Consensus has been reached (after a long discussion which I can't find right now), and the policy seems fairly clear to me:

Use only Latin characters for all article names (not just place names). Latin characters are the letters A through Z, capitalized or not, with or without accents or diacritics.

This has been inconsistently applied though, and things get a bit hairy when trying to decide if the "most common" version of the name has accents or not. Jpatokal 21:43, 8 Dec 2005 (EST)

Foreign language characters in names

Swept in from Pub

There are a few of these about: Trollhättan, Copenhagen/Østerbro (Copenhagen/Osterboro redirects), Mexico City/Coyoacán, Wörthersee, Åre, Österlen, Åland. Should these all be moved to the closest English alphabet equivalent? Hypatia 17:14, 16 Dec 2004 (EST)

This has been debated before. My opinion — currently in the minority — continues to be that we should follow Wikipedia [1] and allow all characters in ISO-8859-1 (Latin1). Jpatokal 06:59, 19 Dec 2004 (EST)
why not unicode ? it's been around for a while already. Wojsyl 18:33, 27 Dec 2004 (EST)
Because some browsers (*cough* safari *cough*) molest some unicode characters when editing articles -- Colin 19:02, 27 Dec 2004 (EST)
I believe they should be move to the best anglicied version of the word for the page title. By all means show the unicode or whatever makes the characters look right in the text of the link but I think we should only use the characters A-Z for English articles. My logic is primarily that the sort order is disturbed as Å follows Z rather than A in unicode and hence English searches. If you provide both alternative spellings in the text then the name will turn up on a search even if the wrong character was used.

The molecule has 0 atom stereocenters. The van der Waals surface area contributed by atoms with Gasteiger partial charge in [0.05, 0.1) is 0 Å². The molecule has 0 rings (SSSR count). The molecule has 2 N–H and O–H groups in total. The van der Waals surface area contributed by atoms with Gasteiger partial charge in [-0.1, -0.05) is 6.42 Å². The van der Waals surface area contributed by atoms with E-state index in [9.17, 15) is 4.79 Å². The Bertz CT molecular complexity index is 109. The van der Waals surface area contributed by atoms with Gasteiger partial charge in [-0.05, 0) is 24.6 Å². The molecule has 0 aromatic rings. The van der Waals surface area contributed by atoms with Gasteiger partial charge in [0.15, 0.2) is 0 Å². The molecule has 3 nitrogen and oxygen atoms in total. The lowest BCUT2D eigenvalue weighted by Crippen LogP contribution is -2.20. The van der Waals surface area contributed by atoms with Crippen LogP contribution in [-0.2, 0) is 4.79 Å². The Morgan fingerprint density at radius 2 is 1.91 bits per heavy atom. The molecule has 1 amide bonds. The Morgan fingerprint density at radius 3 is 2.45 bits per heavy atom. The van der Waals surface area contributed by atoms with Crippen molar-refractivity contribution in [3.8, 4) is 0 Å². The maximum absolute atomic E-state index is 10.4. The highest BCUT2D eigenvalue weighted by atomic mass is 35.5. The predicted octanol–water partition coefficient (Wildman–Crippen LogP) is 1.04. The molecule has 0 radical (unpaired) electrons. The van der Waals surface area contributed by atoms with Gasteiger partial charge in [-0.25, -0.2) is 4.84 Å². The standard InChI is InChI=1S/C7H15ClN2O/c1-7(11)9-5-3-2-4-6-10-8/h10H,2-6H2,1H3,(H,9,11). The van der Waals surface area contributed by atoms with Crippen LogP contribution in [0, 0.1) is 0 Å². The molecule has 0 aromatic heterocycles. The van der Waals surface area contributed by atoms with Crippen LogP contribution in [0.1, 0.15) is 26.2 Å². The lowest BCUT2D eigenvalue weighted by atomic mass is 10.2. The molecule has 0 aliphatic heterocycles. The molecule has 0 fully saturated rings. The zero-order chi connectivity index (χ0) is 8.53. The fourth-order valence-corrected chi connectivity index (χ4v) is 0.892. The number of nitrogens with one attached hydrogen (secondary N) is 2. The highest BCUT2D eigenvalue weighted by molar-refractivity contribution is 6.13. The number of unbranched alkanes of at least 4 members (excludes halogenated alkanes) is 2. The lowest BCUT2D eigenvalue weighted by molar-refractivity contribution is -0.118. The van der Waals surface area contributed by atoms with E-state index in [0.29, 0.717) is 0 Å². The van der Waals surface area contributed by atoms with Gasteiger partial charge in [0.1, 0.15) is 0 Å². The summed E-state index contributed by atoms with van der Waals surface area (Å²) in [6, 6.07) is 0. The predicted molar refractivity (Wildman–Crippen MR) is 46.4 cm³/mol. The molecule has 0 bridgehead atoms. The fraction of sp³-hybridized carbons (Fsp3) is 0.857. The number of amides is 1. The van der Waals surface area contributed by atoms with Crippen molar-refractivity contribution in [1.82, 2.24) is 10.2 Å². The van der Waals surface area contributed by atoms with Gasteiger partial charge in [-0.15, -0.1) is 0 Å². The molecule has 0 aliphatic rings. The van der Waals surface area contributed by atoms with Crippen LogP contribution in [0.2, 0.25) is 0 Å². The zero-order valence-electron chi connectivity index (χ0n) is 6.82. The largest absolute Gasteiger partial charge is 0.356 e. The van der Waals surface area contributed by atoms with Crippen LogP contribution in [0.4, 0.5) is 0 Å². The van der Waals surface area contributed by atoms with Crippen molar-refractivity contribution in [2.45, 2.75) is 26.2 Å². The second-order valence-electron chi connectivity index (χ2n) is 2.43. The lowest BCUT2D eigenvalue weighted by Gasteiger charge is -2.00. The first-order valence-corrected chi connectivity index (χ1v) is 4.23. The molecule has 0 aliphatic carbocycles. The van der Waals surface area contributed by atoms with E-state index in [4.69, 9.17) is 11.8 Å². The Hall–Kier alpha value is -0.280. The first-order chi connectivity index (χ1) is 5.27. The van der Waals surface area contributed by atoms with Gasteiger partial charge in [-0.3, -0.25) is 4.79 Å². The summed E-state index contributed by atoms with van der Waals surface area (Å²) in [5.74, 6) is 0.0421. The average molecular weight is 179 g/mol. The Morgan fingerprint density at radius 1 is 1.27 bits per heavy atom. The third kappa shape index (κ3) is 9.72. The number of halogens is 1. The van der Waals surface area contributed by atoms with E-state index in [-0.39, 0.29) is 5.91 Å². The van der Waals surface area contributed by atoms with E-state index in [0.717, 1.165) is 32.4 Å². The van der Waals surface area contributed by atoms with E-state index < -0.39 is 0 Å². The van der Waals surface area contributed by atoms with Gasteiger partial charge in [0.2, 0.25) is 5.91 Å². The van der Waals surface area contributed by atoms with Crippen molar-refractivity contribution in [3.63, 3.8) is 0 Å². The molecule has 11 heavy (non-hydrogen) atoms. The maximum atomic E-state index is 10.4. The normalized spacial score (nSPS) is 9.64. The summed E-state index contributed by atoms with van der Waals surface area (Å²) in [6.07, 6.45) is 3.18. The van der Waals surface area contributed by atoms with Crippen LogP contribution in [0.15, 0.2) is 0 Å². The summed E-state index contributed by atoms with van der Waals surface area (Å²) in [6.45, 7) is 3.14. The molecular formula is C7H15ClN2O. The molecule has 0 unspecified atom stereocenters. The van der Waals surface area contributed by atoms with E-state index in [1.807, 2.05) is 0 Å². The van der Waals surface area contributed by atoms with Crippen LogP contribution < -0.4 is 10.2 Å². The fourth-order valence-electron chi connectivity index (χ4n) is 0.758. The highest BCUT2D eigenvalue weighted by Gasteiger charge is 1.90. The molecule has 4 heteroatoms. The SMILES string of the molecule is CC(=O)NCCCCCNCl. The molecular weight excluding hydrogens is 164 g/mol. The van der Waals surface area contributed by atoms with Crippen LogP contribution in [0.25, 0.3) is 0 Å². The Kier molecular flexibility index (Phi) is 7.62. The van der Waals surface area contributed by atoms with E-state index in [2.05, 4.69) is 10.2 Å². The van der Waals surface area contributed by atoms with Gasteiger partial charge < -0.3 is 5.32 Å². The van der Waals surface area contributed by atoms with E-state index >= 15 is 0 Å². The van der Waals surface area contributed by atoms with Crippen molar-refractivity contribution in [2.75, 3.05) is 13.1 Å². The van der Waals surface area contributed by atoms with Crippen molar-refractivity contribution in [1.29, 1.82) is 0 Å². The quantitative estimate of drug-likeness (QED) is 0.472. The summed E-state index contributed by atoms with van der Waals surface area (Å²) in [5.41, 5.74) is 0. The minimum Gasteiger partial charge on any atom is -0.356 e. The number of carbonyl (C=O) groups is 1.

As an aside I notice that cafe is being misspelt without the accent - according to my dictionary - Any consensus on this? -- Huttite 19:43, 8 Jan 2005 (EST)
We Americans really do spell it without the accent. We're special that way. [2]-- Colin 22:38, 8 Jan 2005 (EST)
GOOD! - One benefit of an American spelling policy - no cafe with an accented e. I can agree with that practice. -- Huttite 03:19, 9 Jan 2005 (EST)
A cafe is a different beast from a Café. A cafe is a greasy-spoon fry cook kind of place where you can get bad food and bad coffee. A café is a place where you can get decent coffee and hang out and read or talk or whatever. If we're going to rely on wictionary I guess I'm going to have to change it there too. -- Mark 09:17, 9 Jan 2005 (EST)
Well we have a lot of greasy spoons in Wikitravel then. I put cafe -> café into the the spellingchecker list and it gives a couple of hundred pages. -- Huttite 09:23, 9 Jan 2005 (EST)
Don't do that, or you are going to wind up messing up the names of a bunch of places which call themselves "café". Seriously, if it says Café Kopi over the door it should be called that in Wikitravel too, but if it's called Kozy cafe on the sign then that's what we should call it too. -- Mark 09:29, 9 Jan 2005 (EST)

Shortest common form

I think this has been de facto policy on Wikitravel for some time, but based on the case of Santa Catalina I think it's good to record it as policy — so if there are multiple common forms, the shortest one should win. And in particular, this means leaving off trailing bits like "Island", "City" etc if they are not needed. Jpatokal 01:49, 1 May 2005 (EDT)

There is one major exception: U.S. Counties (the local unit of governement in most U.S. states) are always referred to in with the word county included, for instance Cook County. There may be a few exceptions, but I'm not aware of any. -- Mark